Modifiable Risk Factors for Incidence of Pain in Older Adults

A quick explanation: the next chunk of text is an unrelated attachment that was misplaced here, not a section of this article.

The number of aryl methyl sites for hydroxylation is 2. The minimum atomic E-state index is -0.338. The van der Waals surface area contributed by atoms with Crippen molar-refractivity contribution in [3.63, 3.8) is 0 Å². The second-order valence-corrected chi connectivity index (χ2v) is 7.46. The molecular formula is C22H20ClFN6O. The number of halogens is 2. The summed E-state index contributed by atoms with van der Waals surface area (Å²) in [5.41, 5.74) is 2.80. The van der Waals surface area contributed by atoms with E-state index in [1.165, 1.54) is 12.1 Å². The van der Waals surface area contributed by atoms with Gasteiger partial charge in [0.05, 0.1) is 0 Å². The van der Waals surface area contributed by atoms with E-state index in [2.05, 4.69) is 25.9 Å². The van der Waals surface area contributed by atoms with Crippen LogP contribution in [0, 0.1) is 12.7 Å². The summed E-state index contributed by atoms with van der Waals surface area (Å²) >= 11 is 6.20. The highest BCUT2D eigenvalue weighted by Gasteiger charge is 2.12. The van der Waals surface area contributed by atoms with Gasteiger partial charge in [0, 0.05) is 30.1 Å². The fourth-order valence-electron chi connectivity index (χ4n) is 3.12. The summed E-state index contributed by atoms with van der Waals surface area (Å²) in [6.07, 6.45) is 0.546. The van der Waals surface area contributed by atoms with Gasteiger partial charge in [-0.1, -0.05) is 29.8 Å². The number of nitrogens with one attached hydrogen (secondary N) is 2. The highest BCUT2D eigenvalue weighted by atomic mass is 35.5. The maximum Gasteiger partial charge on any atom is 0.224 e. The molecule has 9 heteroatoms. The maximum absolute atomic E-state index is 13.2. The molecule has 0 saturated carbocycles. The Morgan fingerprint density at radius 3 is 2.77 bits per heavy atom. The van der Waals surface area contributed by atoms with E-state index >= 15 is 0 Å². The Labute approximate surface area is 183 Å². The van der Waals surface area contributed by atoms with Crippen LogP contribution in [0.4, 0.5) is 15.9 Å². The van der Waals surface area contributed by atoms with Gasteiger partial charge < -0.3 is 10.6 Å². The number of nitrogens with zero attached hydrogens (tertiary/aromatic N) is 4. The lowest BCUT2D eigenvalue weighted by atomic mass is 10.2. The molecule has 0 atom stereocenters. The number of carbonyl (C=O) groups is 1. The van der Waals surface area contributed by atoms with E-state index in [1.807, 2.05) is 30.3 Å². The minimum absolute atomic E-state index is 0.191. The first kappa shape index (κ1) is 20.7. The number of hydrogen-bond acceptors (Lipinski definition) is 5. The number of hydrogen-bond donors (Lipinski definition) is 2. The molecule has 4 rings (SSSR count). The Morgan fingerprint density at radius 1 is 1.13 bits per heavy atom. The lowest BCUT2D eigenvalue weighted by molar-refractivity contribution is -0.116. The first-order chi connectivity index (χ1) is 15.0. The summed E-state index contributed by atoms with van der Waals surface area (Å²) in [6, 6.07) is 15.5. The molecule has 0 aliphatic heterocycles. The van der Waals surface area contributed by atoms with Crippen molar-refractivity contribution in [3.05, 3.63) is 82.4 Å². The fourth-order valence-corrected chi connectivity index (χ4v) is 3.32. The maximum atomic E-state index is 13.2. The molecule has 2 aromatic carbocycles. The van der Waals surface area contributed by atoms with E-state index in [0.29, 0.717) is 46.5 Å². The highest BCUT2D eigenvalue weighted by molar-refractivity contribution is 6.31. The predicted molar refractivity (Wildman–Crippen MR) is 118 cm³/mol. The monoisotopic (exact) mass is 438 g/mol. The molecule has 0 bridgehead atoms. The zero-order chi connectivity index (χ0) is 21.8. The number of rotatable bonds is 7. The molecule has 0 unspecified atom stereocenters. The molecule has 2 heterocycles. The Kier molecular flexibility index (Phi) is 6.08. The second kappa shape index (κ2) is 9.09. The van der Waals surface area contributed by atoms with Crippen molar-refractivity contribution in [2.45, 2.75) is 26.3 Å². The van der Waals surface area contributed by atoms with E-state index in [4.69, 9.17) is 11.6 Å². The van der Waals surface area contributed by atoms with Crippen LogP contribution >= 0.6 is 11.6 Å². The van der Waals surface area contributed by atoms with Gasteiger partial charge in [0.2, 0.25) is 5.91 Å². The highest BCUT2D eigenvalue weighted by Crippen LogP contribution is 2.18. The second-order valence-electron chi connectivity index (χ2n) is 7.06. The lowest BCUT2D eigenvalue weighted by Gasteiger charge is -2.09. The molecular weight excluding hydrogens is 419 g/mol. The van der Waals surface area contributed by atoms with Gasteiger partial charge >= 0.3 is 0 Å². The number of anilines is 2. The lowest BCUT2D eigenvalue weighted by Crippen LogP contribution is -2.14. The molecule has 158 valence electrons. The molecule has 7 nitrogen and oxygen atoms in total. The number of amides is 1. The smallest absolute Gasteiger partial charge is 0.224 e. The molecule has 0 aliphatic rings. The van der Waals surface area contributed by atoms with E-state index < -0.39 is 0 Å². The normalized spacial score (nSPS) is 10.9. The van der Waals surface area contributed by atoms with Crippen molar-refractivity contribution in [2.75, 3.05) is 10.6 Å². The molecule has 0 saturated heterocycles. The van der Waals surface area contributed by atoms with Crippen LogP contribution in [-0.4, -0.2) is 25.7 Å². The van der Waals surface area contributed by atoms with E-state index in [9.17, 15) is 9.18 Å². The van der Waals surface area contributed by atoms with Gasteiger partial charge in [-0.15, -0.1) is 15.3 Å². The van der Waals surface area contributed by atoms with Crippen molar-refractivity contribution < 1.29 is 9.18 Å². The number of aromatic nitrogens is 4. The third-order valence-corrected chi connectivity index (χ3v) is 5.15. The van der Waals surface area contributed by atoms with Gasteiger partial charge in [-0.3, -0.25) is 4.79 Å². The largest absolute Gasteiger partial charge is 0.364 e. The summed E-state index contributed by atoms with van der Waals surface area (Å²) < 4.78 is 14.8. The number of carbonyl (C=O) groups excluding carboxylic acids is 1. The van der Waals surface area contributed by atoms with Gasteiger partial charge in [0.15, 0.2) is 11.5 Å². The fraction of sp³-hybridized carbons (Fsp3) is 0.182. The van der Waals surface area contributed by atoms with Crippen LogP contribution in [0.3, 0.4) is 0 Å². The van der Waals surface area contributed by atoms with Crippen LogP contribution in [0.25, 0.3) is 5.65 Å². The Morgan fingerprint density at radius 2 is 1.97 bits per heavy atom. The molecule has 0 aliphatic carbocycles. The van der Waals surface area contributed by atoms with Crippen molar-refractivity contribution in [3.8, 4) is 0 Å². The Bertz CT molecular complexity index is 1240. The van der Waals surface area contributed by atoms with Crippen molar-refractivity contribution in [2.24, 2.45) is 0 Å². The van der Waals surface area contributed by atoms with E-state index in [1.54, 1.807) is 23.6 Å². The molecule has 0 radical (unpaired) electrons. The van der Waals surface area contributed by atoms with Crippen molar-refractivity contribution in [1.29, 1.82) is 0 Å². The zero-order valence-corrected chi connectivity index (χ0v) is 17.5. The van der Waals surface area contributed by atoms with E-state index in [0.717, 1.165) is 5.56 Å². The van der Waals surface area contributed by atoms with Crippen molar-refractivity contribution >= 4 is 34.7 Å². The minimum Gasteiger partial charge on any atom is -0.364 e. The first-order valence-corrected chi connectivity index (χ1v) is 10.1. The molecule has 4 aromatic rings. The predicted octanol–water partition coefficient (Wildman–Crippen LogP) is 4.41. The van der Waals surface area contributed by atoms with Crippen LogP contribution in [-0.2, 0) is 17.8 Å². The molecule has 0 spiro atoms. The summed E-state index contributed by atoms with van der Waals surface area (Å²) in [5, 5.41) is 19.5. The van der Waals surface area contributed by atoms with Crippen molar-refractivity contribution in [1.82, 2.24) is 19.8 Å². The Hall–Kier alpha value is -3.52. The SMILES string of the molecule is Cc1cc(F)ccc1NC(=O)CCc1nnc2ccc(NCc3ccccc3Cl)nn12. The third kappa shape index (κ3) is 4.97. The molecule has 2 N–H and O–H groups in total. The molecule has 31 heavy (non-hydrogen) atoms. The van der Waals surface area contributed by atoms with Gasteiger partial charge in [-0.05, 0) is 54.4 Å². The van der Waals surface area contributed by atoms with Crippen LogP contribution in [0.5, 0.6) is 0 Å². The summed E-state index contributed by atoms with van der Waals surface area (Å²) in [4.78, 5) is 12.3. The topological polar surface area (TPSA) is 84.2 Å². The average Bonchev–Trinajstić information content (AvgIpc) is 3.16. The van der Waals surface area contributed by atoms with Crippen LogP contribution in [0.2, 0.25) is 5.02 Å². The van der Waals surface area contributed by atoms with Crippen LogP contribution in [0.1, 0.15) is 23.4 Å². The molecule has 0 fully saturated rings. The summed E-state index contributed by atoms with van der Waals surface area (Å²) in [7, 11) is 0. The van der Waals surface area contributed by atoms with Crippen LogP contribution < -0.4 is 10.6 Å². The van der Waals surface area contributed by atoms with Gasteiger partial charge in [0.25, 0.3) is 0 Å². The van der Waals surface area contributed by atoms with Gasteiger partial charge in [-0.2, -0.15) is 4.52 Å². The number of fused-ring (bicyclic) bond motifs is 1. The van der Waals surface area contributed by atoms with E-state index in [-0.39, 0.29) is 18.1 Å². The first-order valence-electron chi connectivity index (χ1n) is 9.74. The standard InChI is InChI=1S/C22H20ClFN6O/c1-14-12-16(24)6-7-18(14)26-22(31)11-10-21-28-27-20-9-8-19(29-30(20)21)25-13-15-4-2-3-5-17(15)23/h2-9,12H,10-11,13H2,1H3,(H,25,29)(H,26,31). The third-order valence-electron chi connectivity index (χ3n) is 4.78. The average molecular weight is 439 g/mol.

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Pain symptoms in aging populations have significant public health impact. The aim of this study was to determine risk factors for the incidence of pain in older adults, focusing on those factors that can be modified. Secondary analyses were performed of survey data from the nationally representative Health and Retirement Study of US adults older than 50 years. Generalized estimating equations logistic regressions were used to evaluate the effect of selected variables on the incidence of pain using biennial (1992 through 2006) data, determining the relationship between the incidence of pain and the potential risk factors. Of the 18,439 survey respondents in 2006, 34.1% (95% CI: 33.2%, 35.0%) reported that they were often troubled by pain; 24.3% reported having moderate to severe pain; and 22.3% reported that their daily life was affected by pain. Between 1992 and 2006, 7967 individuals reported new onset of pain in 169,762 person-years of follow-up, an incidence of 4.69 (4.59, 4.80) per 100 person-years. Depression and being overweight were independent predictors associated with an increased likelihood of incident pain. Current smoking increased the likelihood of incident pain only in those subjects who also reported depression. In conclusion, pain is a common symptom in older adults. Depression, smoking, and overweight are potentially modifiable risk factors and could be considered in the prevention and management of pain in older adults.